WATCH: Sony Faces $100 Million Loss as Hackers Demand 'The Interview' Not Be Released

A group claiming to be responsible for the hack at Sony Pictures demanded that the upcoming comedy not be released, saying: 'Stop immediately showing the movie of terrorism which can break the regional peace and cause the War!'

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REUTERS - A group that claimed to be responsible for the massive computer hack at Sony Pictures Entertainment demanded that the company cancel the release of "The Interview," a comedy that depicts an assassination plot against North Korea's leader.

A letter posted on a file-sharing site on Monday asked Sony to "stop immediately showing the movie of terrorism which can break the regional peace and cause the War!" It was signed by GOP, the nickname for the "Guardians of Peace" group that says it is responsible for a cyber attack at Sony that began Nov. 24.

Pyongyang has denounced "The Interview" as "undisguised sponsoring of terrorism, as well as an act of war" in a letter to U.N. Secretary-General Ban Ki-moon.

People close to the investigation of the Sony hacking have told Reuters that North Korea is a principal suspect, but a North Korean diplomat has denied that his nation is involved.

The letter included links to downloads of several gigabytes of new data purported to have been stolen from Sony. Reuters was not able to verify whether the letter or documents were released by the same group that revealed other Sony documents.

The letter also said the GOP was not involved in a threatening e-mail sent to Sony staff on Friday. That e-mail claimed to be from the group.

A Sony spokesman could not immediately be reached for comment. Sony Pictures Entertainment is a unit of Japan's Sony Corp.

"The Interview," starring James Franco and Seth Rogen, is scheduled for release in the United States and Canada on December 25. The studio is holding advance screenings for media and others.

 Sony Corp's movie studio could face tens of millions of dollars in costs from the massive computer hack that hobbled its operations and exposed sensitive data, according to cybersecurity experts who have studied past breaches.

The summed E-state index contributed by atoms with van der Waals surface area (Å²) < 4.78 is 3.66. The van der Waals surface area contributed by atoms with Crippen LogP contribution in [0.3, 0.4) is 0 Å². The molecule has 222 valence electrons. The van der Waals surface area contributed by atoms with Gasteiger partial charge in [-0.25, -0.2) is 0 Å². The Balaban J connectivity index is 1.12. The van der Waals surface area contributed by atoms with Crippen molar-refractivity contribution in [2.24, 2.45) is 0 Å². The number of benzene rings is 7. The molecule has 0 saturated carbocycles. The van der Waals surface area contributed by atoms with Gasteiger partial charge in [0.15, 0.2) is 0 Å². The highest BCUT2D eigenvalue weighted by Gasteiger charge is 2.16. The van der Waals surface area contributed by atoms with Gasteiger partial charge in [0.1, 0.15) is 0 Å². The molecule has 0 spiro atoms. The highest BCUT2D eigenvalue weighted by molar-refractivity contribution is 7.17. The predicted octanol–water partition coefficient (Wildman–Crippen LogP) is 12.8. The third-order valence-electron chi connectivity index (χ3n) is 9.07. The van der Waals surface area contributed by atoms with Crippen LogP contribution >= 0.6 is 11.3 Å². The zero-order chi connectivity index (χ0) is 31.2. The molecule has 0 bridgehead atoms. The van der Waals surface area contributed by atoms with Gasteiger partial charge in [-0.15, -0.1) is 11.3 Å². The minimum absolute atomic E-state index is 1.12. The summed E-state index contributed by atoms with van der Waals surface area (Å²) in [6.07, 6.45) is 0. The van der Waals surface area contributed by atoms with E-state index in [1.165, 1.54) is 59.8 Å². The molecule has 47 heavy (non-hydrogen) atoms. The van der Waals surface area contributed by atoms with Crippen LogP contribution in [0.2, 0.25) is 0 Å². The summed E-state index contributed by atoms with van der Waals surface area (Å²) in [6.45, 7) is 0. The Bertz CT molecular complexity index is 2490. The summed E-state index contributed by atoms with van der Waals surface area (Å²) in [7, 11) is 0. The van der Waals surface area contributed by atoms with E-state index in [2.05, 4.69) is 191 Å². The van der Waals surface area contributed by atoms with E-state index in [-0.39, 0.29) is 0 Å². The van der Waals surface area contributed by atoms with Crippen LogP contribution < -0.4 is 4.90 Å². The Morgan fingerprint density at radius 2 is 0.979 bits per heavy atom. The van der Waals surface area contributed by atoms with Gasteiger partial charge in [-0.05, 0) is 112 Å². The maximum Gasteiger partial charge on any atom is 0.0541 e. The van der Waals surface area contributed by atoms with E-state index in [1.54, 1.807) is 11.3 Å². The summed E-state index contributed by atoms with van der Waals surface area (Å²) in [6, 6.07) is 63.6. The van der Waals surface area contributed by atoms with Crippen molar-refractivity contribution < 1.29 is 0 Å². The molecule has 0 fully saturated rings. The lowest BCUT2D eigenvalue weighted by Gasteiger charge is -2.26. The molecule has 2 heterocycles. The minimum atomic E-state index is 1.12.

The tab will be less than the $171 million Sony estimated for the breach of its Playstation Network in 2011 because it does not appear to involve customer data, the experts said.

Major costs for the attack by unidentified hackers include the investigation into what happened, computer repair or replacement, and steps to prevent a future attack. Lost productivity while operations were disrupted will add to the price tag.

The attack, believed to be the worst of its type on a company on U.S. soil, also hits Sony's reputation for a perceived failure to safeguard information, said Jim Lewis, senior fellow at the Center for Strategic and International Studies.

"Usually, people get over it, but it does have a short-term effect," said Lewis, who estimated costs for Sony could stretch to $100 million.

A senior FBI official said on Tuesday that the agency has not confirmed widely held suspicions that North Korea is behind the unprecedented cyber attack on Sony's Hollywood studio.

"There is no attribution to North Korea at this point," Joe Demarest, assistant director with the Federal Bureau of Investigation's cyber division, said while speaking on a panel at a cybersecurity conference sponsored by Bloomberg Government.

The comment casts at least some doubt on the widely held belief that North Korea has definitely been determined to be the culprit in the massive attack on the Hollywood studio, leaving room for other theories to emerge.

Cybersecurity researchers who have analyzed the malicious software used in the attack say that technical indicators suggest North Korean hackers launched the attack. People close to separate investigations being conducted by Sony and the government have told Reuters that North Korea is a principal suspect, yet a North Korean diplomat has denied that his nation is involved.